Statistical analyses were performed using the 2-tailed Mann-Whitney U test, Spearman's rank correlation analysis, and the chi-square test. P values less than 0.05 were considered significant. Flow cytometry data were evaluated using the Kolmogorov-Smirnov test (31) according to the CellQuest Pro software guide (BD Immunocytometry Systems), and a D:s ratio ≥15 was accepted as significant in the experimental condition used. The D:s value reflects the index similarity for 2 histograms, such that a higher D:s value indicates a less similar distribution. The sample size of the cross-sectional study was estimated to be able to assess a difference in the proportion of subjects with antibodies between patients with SLEDAI scores of ≤5 (no or mild disease activity) and patients with SLEDAI scores of >5 (moderate or high disease activity), given the following conditions: 1) a prevalence of patients with SLEDAI scores of >5 of 0.25, corresponding to an odds = 0.33 (i.e., 1 patient with SLEDAI scores of >5 for every 3 patients with SLEDAI scores of ≤5, based on our clinical cohort); 2) a prevalence of anti-ER antibodies in patients with SLEDAI scores of ≤5 of 0.35, based on the results of a pilot study performed previously (Colasanti T, et al: unpublished observations); 3) a minimum expected difference that we wanted to be able to assess between the 2 groups of 0.35 (corresponding to a doubling in the prevalence of anti-ER antibodies in patients with SLEDAI scores of >5 versus patients with SLEDAI scores of ≤5); 4) a significance level of alpha = 0.05 by chi-square test; and 5) a power of 1 − β = 0.80. Under these conditions, a total sample size of 82 patients was required, consisting of 61 patients with SLEDAI scores of ≤5 and 21 patients with SLEDAI scores of >5. To take into account possible differences from the expected values in the prevalence of anti-ER antibodies and in the ratio of patients with SLEDAI scores of >5 to those with SLEDAI scores of ≤5, a total of 86 patients were considered.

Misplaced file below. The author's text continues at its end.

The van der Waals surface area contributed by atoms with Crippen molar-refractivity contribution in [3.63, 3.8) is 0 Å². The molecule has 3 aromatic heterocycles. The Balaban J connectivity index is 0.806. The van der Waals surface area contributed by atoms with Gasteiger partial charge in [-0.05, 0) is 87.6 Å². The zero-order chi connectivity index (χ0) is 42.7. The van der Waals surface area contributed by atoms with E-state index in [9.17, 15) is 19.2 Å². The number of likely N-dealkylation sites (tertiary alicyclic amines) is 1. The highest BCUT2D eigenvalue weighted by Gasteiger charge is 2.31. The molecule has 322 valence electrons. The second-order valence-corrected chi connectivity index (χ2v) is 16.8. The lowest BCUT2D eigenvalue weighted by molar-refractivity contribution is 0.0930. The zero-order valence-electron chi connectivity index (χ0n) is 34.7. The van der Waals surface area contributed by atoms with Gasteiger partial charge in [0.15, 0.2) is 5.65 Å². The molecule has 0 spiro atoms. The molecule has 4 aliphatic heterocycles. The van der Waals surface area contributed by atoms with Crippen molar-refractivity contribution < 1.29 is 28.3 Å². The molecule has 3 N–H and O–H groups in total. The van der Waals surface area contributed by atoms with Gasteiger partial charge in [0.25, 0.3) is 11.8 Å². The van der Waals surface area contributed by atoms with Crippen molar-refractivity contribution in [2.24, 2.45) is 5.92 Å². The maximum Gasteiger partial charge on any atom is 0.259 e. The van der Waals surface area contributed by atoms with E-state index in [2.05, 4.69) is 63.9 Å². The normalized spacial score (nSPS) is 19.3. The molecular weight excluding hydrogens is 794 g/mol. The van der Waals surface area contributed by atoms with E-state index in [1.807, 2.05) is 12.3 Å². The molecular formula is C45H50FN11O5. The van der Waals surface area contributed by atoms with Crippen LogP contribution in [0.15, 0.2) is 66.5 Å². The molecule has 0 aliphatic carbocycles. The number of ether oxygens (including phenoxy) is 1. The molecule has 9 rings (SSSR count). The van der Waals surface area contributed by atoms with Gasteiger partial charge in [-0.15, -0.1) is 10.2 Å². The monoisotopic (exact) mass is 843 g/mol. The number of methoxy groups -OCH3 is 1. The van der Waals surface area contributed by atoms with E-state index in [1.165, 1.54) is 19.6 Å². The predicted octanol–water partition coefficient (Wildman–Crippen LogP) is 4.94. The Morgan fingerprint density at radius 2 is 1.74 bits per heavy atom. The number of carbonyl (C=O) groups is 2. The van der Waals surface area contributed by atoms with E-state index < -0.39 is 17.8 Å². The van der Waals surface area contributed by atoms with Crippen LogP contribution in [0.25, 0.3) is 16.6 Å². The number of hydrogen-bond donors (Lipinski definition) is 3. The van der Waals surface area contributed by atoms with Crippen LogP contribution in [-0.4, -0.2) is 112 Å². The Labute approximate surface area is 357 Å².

Serum anti-ERα antibodies in patients with SLE.